Transitions, disruptions and revolutions: Expert views on prospects for a smart and local energy revolution in the UK Energy Policy

Mark Winskel, Michael Kattirtzi

Research output: Contribution to journalArticlepeer-review

Abstract

Alongside ambitious targets for economy-wide decarbonisation, a ‘smart and local energy revolution’ narrative has recently emerged in energy policy and research. To consider the energy revolution proposition, this paper presents findings from a Policy Delphi survey of interdisciplinary energy researchers and stakeholders (n=113) on alternative transition paths (disruptive or continuity-led) for the UK energy system. The paper includes quantitative and qualitative survey findings on a number of social and technical aspects of the energy revolution proposition: system governance, security and flexibility arrangements,power sector decarbonisation, the future of large supply firms and energy policy priorities.The results suggest that rather than a wholesale revolution, the UK’s energy transition over the next two decades will involve a mix of disruptive and continuity-led elements. Experts differ on a number of issues associated with the energy revolution proposition, including the impact of demand side response on whole system flexibility, and whether energy systems are best governed at a local or national scale. However, rather than having fixed orientations to either disruption or continuity-led change, most experts respond on an issue-by-issue basis. The energy revolution proposition is socially constructed and contestable, and whole energy systems policy and research should go beyond uniform transition narratives.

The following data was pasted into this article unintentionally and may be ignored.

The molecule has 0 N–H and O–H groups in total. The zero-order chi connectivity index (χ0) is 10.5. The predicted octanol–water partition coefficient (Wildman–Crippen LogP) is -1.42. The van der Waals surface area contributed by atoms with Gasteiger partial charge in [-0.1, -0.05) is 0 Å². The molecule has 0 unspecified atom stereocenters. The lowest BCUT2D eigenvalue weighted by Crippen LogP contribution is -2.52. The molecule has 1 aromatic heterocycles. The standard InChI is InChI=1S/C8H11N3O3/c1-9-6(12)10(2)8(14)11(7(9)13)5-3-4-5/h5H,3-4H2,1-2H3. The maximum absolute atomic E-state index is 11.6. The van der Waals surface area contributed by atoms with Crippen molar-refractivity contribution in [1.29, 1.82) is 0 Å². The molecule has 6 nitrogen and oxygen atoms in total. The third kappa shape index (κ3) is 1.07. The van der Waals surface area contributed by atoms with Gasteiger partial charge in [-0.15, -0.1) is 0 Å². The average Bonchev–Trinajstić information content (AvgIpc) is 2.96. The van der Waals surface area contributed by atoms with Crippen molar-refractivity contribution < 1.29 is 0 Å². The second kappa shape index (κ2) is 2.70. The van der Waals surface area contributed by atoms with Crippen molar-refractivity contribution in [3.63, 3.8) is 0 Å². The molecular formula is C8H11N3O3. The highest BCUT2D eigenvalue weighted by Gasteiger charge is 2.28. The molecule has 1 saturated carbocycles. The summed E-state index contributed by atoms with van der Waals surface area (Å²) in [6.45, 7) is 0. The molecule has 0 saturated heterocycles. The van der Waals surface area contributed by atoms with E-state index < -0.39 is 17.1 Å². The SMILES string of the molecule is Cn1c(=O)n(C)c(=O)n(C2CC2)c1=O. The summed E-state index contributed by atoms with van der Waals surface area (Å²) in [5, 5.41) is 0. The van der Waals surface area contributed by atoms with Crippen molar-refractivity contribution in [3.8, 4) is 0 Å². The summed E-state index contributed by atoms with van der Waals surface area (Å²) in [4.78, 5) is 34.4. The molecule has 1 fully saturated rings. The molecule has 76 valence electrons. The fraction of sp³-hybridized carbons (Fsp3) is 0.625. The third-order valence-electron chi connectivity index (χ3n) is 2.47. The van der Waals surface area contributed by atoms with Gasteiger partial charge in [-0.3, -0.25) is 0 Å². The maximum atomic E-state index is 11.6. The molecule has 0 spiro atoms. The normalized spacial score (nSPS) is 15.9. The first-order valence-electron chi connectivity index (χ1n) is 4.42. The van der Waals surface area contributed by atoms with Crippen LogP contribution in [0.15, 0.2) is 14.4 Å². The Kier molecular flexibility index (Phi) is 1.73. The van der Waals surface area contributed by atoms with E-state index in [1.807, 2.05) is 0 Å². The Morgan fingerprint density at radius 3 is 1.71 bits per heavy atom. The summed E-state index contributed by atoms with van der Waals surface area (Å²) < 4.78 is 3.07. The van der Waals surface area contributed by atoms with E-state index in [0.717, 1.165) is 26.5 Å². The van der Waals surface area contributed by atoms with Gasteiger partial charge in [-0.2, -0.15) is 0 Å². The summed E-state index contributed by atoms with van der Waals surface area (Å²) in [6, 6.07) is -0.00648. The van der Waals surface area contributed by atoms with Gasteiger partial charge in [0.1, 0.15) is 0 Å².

Original languageEnglish
Article number111815
JournalEnergy Policy
Volume147
Early online date1 Sep 2020
DOIs
Publication statusE-pub ahead of print - 1 Sep 2020

Keywords

  • whole system transition
  • energy revolution
  • disruption
  • smart
  • local
  • Policy Delphi

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